A secret I wish I hadn’t heard – a friend’s divorce

09 июня 2011, 11:34

It was one of those meetings you really look forward to – catching up with a good friend you haven’t seen for awhile.

Nazgul – that is not her real name – is a Kazakh in her late 20s, tall and thin, with a lovely face. She’s also lovely inside. For some years she has run a charitable organization that helps many people.

We sat in an Astana coffee shop talking about our families and other topics. It was a chance for me to learn more about the positive changes that this lively, capable young woman is bringing to Kazakh society.  I’d love to describe those changes in detail, but doing so would reveal my friend’s identity.

Somehow the topic turned to religion, and Nazgul told me something she had never told me before.

“I’m divorced,” she said – and it was because of religion.

“What happened?” I asked.

“I married a Kazakh man who is a devout Muslim,” she said. “He wanted me to wear a burka (an ankle-length dress with a hood that covers the hair). He also wanted me to stay home all day – to have no job – and not to talk with men who were not relatives.”

This surprised me because Nazgul has the quintessential outgoing personality. I couldn’t imagine her staying home all day. She loves interacting with others, reaching out to them, helping them.

“That situation must have been very difficult for you,” I said.

“Yes,” she replied. “In the end, I couldn’t live that way. I tried, but I just couldn’t do it.”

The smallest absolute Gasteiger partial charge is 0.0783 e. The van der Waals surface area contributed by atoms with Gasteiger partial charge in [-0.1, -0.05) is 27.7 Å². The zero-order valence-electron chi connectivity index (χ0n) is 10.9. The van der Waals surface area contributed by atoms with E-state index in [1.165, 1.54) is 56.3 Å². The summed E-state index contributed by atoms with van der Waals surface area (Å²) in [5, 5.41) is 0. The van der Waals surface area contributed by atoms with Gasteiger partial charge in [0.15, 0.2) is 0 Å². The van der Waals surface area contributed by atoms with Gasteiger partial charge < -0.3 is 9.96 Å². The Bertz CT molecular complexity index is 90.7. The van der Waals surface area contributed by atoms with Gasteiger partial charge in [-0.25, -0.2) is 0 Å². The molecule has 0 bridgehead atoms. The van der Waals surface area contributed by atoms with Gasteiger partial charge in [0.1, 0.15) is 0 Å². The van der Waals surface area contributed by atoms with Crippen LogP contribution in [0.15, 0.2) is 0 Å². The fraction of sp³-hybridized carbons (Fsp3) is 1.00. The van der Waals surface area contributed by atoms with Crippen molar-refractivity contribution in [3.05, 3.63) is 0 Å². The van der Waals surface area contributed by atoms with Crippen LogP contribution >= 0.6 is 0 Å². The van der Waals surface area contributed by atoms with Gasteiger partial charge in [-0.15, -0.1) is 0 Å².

After two years, she asked for a divorce.

It’s difficult to know what to say when a friend reveals a painful secret like this, so I was silent for a moment.

“You know, I still feel guilty about it,” she said. “I feel as though I could have tried harder, or done something different to save our marriage.”

“It’s pretty hard to second-guess yourself on these things,” I said. “The outcome probably would have been the same, regardless.”

It was my way of telling her that things usually work out for the best.

Her situation reminded me of studies I’d read in the United States saying that religion is a major source of divorce.

Sometimes the problem involves a husband and wife who are of different faiths. Sometimes it involves one partner being more fervent than the other. I’ve seen that happen with Christian friends.

Anyone who has been in Kazakhstan awhile knows that the country appears to be at a religious crossroads.

A key sign, according to both Kazakh friends and foreigners who have been in the country for many years, is an increase in the number of burkas you see in many cities.

None of us knows what this increase portends, but I’m struck by what a wealthy Kazakh business owner told me recently. After years of paying scant attention to religion, he said, he decided to become a dedicated Muslim. The reason, he said, was that he felt he’d lost his values at a time when so many people were pursuing the god of wealth.

I’d heard Christian friends in the States say the same thing.

Two years after Nazgul divorced, I could feel she was still in pain.

It was apparent to me, as I said goodbye to her, that she will be struggling for some time with the question of what role religion will play in her life.

And I wondered whether she would ever marry again.

Although it was good to see her, her secret couldn’t help but leave me sad. I tried to hide it from her but I could sense she detected it.

As her taxi was driving away, I thought of something a divorced friend who was suffering told me long ago.

 “When a couple gets divorced, part of them dies,” he said.

There’s no doubt in my mind he’d spoken a universal truth.

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